AnonymousAugust 9th 2013.

The sauces on the table should complement, they shouldn't be used to actually give some flavor to very bland dishes. The “chef” should send out food how he/she intends It to taste, not rely on the customer to finishing the seasoning etc. My major gripe was the dry chicken and the oily , sloppy noodles. My whole point was that I hope they up there game with interesting venues, instead of how you put it “Catering for the mass”…..

Charlie ButterworthAugust 8th 2013.

Tampopo is really good. Zinc and Salvis the article says are the type of businesses The Corn Exchange is looking for, not the Arndale Food Hall.

AnonymousAugust 8th 2013.

Thanks for reminding me about this place. I haven't visited it since "back in the day" when, as a teenager, I'd jump on the bus to Manchester and spend the afternoon browsing through the variety of charming little shops and leaving with a headache because of the joss stick fumes! It had soul back then, but now... and as for the future plans to turn it into a 'food court'... I don't think I'll ever visit again.

AnonymousAugust 8th 2013.

It wasn't just the metal structures & sculptures, it was that "Boots like" white interior decoration that just gave a sterile feel to the whole place.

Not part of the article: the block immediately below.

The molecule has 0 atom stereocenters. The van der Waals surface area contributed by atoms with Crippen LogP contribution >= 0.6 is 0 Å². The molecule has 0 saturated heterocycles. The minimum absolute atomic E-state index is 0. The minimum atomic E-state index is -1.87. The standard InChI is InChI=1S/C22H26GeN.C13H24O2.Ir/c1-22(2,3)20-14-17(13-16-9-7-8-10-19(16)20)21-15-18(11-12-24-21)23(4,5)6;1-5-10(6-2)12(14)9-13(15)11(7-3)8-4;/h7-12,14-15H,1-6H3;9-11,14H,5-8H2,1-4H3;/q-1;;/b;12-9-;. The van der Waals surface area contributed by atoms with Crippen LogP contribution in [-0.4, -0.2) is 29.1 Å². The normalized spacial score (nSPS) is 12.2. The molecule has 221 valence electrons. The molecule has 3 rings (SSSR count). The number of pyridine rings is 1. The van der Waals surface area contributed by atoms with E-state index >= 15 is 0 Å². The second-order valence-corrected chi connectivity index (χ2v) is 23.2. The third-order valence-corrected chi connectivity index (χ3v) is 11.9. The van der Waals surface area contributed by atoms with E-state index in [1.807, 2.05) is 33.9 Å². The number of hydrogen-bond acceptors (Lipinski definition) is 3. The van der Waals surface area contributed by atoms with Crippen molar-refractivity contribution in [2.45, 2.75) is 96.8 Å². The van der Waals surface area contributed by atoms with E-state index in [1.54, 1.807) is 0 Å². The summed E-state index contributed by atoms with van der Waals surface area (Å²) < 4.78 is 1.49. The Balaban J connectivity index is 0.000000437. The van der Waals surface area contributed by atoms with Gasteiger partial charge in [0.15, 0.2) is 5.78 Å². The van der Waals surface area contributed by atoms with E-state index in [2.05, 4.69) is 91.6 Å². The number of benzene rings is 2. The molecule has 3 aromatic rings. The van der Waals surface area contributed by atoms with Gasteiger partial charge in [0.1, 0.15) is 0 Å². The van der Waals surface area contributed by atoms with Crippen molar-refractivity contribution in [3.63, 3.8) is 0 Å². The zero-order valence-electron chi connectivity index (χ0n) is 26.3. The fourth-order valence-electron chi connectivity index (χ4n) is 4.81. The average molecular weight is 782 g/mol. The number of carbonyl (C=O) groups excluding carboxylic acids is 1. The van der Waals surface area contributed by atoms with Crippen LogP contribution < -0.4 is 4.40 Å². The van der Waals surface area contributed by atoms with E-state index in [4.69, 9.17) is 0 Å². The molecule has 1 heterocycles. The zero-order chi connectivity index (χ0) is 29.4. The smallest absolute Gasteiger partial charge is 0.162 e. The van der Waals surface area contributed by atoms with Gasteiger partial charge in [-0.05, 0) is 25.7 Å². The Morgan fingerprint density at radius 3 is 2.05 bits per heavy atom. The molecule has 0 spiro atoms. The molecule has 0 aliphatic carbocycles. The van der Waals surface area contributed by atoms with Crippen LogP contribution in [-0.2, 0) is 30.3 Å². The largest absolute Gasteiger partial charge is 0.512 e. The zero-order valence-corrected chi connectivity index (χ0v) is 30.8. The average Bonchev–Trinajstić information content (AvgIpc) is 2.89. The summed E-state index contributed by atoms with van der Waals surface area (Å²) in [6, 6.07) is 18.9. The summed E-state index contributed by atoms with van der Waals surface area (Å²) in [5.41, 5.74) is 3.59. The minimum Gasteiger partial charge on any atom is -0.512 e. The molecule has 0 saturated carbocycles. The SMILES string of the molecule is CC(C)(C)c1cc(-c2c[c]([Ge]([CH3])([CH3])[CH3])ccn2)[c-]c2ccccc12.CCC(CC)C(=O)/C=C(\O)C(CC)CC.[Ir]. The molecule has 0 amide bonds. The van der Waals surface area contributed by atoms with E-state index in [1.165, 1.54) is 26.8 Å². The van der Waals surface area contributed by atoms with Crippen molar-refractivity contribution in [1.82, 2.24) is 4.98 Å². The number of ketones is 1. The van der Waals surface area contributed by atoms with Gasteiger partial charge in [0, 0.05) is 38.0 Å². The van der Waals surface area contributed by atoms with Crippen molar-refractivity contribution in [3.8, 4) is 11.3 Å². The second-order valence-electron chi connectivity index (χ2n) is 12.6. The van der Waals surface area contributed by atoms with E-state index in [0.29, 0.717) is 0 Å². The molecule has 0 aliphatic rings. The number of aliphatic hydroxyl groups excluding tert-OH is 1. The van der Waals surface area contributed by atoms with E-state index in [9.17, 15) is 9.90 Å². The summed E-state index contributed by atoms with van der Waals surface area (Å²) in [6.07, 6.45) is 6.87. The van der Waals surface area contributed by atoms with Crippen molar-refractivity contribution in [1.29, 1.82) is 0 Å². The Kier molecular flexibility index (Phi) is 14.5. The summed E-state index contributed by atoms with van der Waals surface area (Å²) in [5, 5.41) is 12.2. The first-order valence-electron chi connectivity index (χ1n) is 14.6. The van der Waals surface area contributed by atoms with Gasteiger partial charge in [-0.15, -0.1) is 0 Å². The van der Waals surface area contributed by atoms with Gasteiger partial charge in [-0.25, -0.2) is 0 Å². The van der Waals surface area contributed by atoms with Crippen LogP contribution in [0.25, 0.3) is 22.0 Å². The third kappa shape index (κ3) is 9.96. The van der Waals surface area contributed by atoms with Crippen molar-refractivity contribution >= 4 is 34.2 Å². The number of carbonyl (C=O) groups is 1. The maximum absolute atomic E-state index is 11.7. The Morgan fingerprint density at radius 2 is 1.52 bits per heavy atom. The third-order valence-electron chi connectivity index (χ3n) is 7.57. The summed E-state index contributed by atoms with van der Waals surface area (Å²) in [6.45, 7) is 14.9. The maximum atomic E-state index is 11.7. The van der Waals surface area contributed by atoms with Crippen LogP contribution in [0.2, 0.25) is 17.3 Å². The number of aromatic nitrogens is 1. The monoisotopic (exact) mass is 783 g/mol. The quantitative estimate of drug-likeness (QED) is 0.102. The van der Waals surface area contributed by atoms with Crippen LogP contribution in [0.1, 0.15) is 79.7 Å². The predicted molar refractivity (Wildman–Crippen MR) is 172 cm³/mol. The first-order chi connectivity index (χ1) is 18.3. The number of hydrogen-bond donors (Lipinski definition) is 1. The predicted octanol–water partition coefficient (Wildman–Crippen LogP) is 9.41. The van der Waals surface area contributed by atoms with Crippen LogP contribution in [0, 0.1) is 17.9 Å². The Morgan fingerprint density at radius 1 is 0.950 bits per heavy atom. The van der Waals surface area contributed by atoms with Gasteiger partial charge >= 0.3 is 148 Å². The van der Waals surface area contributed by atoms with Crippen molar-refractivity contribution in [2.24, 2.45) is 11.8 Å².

AnonymousAugust 8th 2013.

Welcome to the biggest Nandos in the UK!!!

Hero
RevaulxAugust 8th 2013.

This could be brilliant, but I hope it doesn't end up like Leeds' Corn Exchange which is now in a very sorry state having gone down a similar route.

AnonymousAugust 8th 2013.

They need independents in here, not big names you could get in any town or city...you can wander over the road to Printworks to get tasteless food from a chain if that's what you want. They should look to attract independents who have the knowledge and care about the quality of the product they're selling and not just knocking out quick service food with maximum margin to them.

CitizenandrewAugust 8th 2013.

Sounds like a good idea and might work as long as they heed the lessons from Spinningfields. When it opened with a row of chain restaurants it was a sterile and desolate area of town. It took some innovative independent bars and restaurants to open to make it work.

Jeremy shared this on Facebook on August 8th 2013.
AnonymousAugust 8th 2013.

Simon and Stuart should take a trip to Madrid's food market for some good ideas. Lots of small independents where you can wander round and get food and drink from whichever stall catches your eye. Throw in some top notch delis for good measure. Something like this would attract real foodies and make it a destination. Lets not make it like the food court at the Trafford Centre, which is what the marketing currently sounds like!

LukewarmdogAugust 8th 2013.